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Muhammad Irshad, Hafiz Muhammad Rizwan, Biswojit Debnath, Muhammad Anwar, Min Li, Shuang Liu, Bizhu He, and Dongliang Qiu

regeneration from cotyledonary node explants of Abelmoschus esculentus . Table 2. Effect of different concentrations of plant growth regulators (PGRs) in combination with silver nitrate (AgNO 3 ) and Pluronic F-68 on shoot regeneration from cotyledonary node

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Margaret J. Makinde, Adenike O. Olufolahji, and Olanrewaju A. Denton

A total of 45 varieties of okra (Abelmoschus esculentus) were evaluated for earliness in fruiting and high fruit yield. In Nigeria selection in okra is for large, spiny fruit with high drawing ability. So far the variety (cultivar) NHAC 47-4 has been well-accepted by both the Nigerian farmers and consumers. It fruit within 42 days and draws and retains fresh color when boiled. These new cultivars, NHAC147 and NHAC 148, were found to fruit within 38 to 40 days and they are of comparable yield of up to 40 fruit per plants. They were found to be drought-tolerant and carry fruit of up to five of same age and size-high degree of uniformity. They are therefore being recommended because they have short stems and NHAC148 has fewer spines than NHAC47-4 AND NHAC 147.

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Lurline Marsh

Seedling emergence and growth of 39 genotypes of okra [Abelmoschus esculentus (L.) Moench] were studied at several temperatures. Seeds were evaluated in two separate studies. One was a 3-year early planting field evaluation where air temperatures ranged from -2 to 29C. The other was a study at controlled temperatures of 10/10, 14/10, 15/15, 20/10, and 20/20C day/night. Okra genotypes showed variation in seedling emergence in the field, but the results fluctuated over years. Seedlings emerged at all the controlled temperatures, although the percentage of emergence reached only 13% at 10/10C. All temperature regimes produced some degree of leaf chlorosis, the severity of which was greatest at the lower temperatures. Leaves of none of the okra seedlings of any of the genotypes grew at 10/10, 14/10, or 15/15C. Genotypic variation in emergence was observed with the controlled temperatures.

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Lurline Marsh

The effect of moisture content on the emergence and development of `Pinkeye Purple Hull' and MN 13 cowpea [Vigna unguiculata (L.) Walp.] and `Clemson Spineless' okra [Abelmoschus esculentus (L.) Moench] seeds was investigated in a 3-year field study. Moisture content, ranging from 8% to 52%, was obtained by combining seeds, vermiculite, and varying volumes of water in sealed polyethylene packets and incubating them at 22C for 3 days. High moisture promoted the emergence of MN 13, did not significantly affect that of `Pinkeye Purple Hull', and decreased that of `Clemson Spineless' seeds. Percent seed emergence 22 days after planting averaged 17 % for `Clemson Spineless' and 15% for `Pinkeye Purple Hull' seeds, but was 44% for MN 13. High moisture generally promoted early harvest of MN 13 and increased root dry weight but did not affect fresh-pod yield significantly.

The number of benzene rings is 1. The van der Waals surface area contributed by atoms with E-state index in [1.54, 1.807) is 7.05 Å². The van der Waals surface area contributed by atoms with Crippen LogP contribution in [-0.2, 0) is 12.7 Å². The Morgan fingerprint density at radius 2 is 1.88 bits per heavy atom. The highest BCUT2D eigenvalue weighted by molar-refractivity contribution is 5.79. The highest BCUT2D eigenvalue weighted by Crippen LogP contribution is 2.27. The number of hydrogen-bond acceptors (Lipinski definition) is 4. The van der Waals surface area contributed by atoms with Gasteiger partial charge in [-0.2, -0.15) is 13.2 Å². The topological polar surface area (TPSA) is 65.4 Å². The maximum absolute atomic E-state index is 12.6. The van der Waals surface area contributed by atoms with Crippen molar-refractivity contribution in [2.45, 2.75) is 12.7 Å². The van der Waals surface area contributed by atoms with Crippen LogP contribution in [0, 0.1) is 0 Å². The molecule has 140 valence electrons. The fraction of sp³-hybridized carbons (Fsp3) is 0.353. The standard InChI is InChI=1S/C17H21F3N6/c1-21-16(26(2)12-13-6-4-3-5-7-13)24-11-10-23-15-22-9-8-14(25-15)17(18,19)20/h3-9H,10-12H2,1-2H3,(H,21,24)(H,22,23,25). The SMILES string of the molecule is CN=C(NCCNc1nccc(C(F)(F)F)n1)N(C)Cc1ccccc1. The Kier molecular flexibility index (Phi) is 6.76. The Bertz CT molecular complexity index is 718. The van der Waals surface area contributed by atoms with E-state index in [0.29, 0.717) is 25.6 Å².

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Lurline Marsh, Rufus Jones, and Mark Ellersieck

Growth and fruiting pattern of okra (Abelmoschus esculentus L. Moench) cv. Clemson Spineless as affected by the growth regulators Alar (N -dimethylaminosuccinamic acid) and ethephon (2-chloroethyl phosphoric acid) were evaluated in field studies. Eight treatments consisting of Alar at 600, 1200, 2400, and 3600 μl·liter-1 and ethephon at 200, 400, 600, and 800 μl·liter-1 and water control were applied as foliar sprays at the three- to four-true-leaf stage. Both growth regulators depressed shoot growth and leaf production. Ethephon reduced shoot length. Total fruit yield was not significantly affected by the treatments. However, ethephon-treated plants tended to produce fewer fruits and lagged behind Alar-treated plants and the control plants in Fruit production during the early harvests.

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Yaying Wu, Brian A. Kahn, Niels O. Maness, John B. Solie, Richard W. Whitney, and Kenneth E. Conway

Okra [Abelmoschus esculentus (L.) Moench] was grown at various highly dense (HD) plant populations for destructive harvest, and compared with control plants grown at spacings of 90 × 23 cm and harvested repeatedly by hand. Our objectives were to identify a HD plant arrangement and an optimum harvest timing to maximize marketable fruit yield per hectare with a single destructive harvest, and to evaluate the potential for regrowth of cut plants followed by one or more subsequent harvests. Within HD treatments, marketable fruit weight per hectare tended to increase as the plant population density increased. Spacings of 30 × 30 cm and wider were not dense enough for the destructive harvest system due to a low marketable yield potential. Wide spacings did favor regrowth of cut plants in two experiments, but total marketable yields were still highest with the highest plant populations tested. Delaying destructive harvest until many overmature fruit were present did not consistently affect marketable fruit yield, but always decreased the proportion (by weight) of marketable fruit to total harvested fruit. Overall, percentages of marketable yield obtained by destructive harvests of plots with HD plant populations were low relative to the cumulative marketable yield from control plots. The lack of concentrated fruit set in okra remains a limiting factor for destructive harvest. However, the labor-saving potential of this system should stimulate further research.